The words quoted above suggest the first of these alternatives. And this is supported by the passage which immediately follows them (G. L. i. 257). In this we are told that with this identity we gain a Qualitative Something, since the identity is a unity which is formed by the negation of its differences. This on the whole suggests that the two terms are to be taken as on an absolute equality.
Nevertheless it seems to me that the weight of the evidence is on the whole in favour of the view which finds Intensive Magnitude a more advanced stage of the dialectic process than Extensive Magnitude. To this conclusion I am led by three reasons.
In the first place we cannot safely lay much weight on Hegel’s expressions about the Qualitative Something. For the mention of a Qualitative element here seems very casual. It is dropped as soon as it has been made. We hear nothing more of it while we remain in the division of Quantum. The next mention of a Qualitative element comes in the division which succeeds Quantum — namely Quantitative Relation. And when it comes in there, it is introduced quite independently, with no reference to the passage on p. 257, and in quite a different way. That passage cannot therefore be considered as of much importance.
In the second place, the transition to the next category’ (Alteration of Quantum) does not start from the identity of. Extensive and Intensive Magnitudes, but from the consideration, of Intensive Magnitude taken by itself. This will, I think, be evident when we come to consider the transition, and it would follow that Intensive Magnitude must be above Extensive in the scale of categories, since the possibility of advancing from the intensive a one implies that the Intensive has absorbed the Extensive.
In the third place, this view is supported by several passages. Hegel says (G. L. i. 279, 280) that the notion of Quantum reaches its reality as Intensive Magnitude, and is now posited in its Determinate Being m it is in its Notion. This agrees with the Encyclopaedia, where he says (Enc. 104) that in Degree the notion of Quantum is explicitly posited. Also there is not the slightest doubt that, in the Encyclopaedia, Intensive Quantum is higher than Extensive Quantum, since it falls in the third subdivision of Quantity, while Extensive Quantum falls in the second.
58. On the whole, therefore, although the evidence is certainly conflicting, I think that the Greater Logic regards Intensive Quantum as higher than Extensive Quantum. We can see why this should. be so. Intensive Quantum emphasises ‘the unity of the Quantum rather than its plurality. In other words, it emphasises the Limit. This carries us further away from the indefinite Quantity with which the treatment of Quantity began. Intensive Quantum is thus the more developed idea of the two.
The necessity of the transition does not lie in any contradiction in Extensive Quantum which forces us to pass to Intensive. The contradiction would lie in denying that a. Quantum which was Extensive was also Intensive. For any Quantum must be Continuous within itself, and Discrete from what is outside it. In virtue of this it is a unity, and so is Intensive. Thus the previous conclusion that the universe is such that the conception of Extensive Quantum is applicable to it, involves that the conception of Intensive Quantum is likewise applicable, and anything else which is involved in the conception of Intensive Quantum.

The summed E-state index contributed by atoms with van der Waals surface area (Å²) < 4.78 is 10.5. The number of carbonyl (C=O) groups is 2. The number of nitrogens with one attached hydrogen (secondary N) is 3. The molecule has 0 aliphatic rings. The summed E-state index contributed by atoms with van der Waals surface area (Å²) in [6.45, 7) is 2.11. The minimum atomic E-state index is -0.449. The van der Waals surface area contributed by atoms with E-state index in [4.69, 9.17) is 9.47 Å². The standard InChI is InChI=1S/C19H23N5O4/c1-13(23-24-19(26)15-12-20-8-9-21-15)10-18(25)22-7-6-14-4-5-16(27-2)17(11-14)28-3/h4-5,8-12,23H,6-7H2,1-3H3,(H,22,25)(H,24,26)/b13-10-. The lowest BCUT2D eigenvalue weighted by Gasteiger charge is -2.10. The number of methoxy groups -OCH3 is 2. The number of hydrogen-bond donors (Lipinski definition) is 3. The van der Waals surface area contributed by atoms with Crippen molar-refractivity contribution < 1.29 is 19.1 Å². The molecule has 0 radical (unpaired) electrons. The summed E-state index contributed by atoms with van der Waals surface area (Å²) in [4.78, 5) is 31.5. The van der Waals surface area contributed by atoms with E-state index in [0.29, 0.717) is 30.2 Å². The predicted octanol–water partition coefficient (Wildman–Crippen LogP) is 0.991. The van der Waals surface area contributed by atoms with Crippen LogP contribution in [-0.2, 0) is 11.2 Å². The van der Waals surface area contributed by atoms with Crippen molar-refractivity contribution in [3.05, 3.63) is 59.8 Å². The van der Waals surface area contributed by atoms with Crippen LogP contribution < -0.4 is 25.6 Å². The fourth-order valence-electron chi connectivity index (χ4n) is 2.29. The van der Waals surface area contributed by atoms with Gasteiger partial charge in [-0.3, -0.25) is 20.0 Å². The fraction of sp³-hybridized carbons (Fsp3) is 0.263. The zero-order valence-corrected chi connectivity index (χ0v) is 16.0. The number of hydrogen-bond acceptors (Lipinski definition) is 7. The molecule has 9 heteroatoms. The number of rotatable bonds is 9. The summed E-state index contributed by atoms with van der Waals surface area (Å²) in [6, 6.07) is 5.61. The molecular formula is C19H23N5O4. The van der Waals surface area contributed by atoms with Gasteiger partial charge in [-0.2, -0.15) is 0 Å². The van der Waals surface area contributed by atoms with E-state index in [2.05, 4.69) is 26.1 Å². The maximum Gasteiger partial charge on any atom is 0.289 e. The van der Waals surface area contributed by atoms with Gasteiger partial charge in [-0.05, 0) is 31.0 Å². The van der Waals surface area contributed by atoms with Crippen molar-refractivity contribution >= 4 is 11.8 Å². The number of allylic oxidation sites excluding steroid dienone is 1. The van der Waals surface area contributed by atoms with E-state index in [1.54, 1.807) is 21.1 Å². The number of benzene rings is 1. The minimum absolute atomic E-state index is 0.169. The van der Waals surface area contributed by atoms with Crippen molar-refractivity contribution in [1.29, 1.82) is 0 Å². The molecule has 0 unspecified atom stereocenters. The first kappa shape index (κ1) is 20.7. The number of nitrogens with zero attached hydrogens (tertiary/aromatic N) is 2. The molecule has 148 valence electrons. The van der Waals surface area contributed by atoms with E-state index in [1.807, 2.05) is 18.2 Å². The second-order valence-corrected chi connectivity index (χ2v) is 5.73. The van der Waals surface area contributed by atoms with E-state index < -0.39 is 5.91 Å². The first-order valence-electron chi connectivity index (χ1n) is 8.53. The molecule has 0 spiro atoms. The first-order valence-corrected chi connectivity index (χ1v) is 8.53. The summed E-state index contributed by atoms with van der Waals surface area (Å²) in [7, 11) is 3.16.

Hegel’s titles,. then, do injustice to the course of his argument. The real advance is not from the difference between Extensive Quantum and Intensive Quantum to the identity between them. It is rather from Extensive Quantum to intensive Quantum. And thus the two first subdivisions of Extensive and Intensive Quantum should have been (a) Extensive Quantum, (b) Intensive Quantum.
Thus, for the second time in this chapter, we find that Hegel’s titles are misleading. In each case the defect arose from the titles taking as correlative two conceptions, of which his argument shows one to be superior to the other. In the first case it was the Continuous and Discrete; in the second case it was the Extensive and Intensive. It may perhaps be the case that the confusion arose from following in the titles the usage of mathematics, for which each of these pairs is a pair of two correlatives which are strictly on an equality with one another. Should this be the true, explanation, it would add another to the cases in which the consideration of the finite sciences, so far from rendering assistance to the dialectic, has distorted it, and injured its cogency.
59. We now come to the transition to the next category. Of this Hegel says. “The Quantum is the determination posited as transcended, the indifferent limit, the determination which is equally the negation of itself. This discrepancy is developed in, Extensive Magnitude, but it is Intensive Magnitude which is the determinate being of this externality, which constitutes the intrinsic nature of the Quantum. It is posited as its own contradiction, as being the simple determination relating itself to itself, which is the negation of itself, as having its determination, not in itself, but in another Quantum.
“A Quantum is therefore posited as in absolute Continuity, in respect of its Quality, with what is external to it, with its Other. It is therefore not only possible that it should go beyond any determination of Magnitude, it is not only possible that it should be altered, but it is posited as necessarily alterable. The determination of Magnitude continues itself in its Other being in such a way that it has its being only in its Continuity with an Other; it is a limit which is not, but becomes” (G. L. i. 261. Cp. also Enc. 104).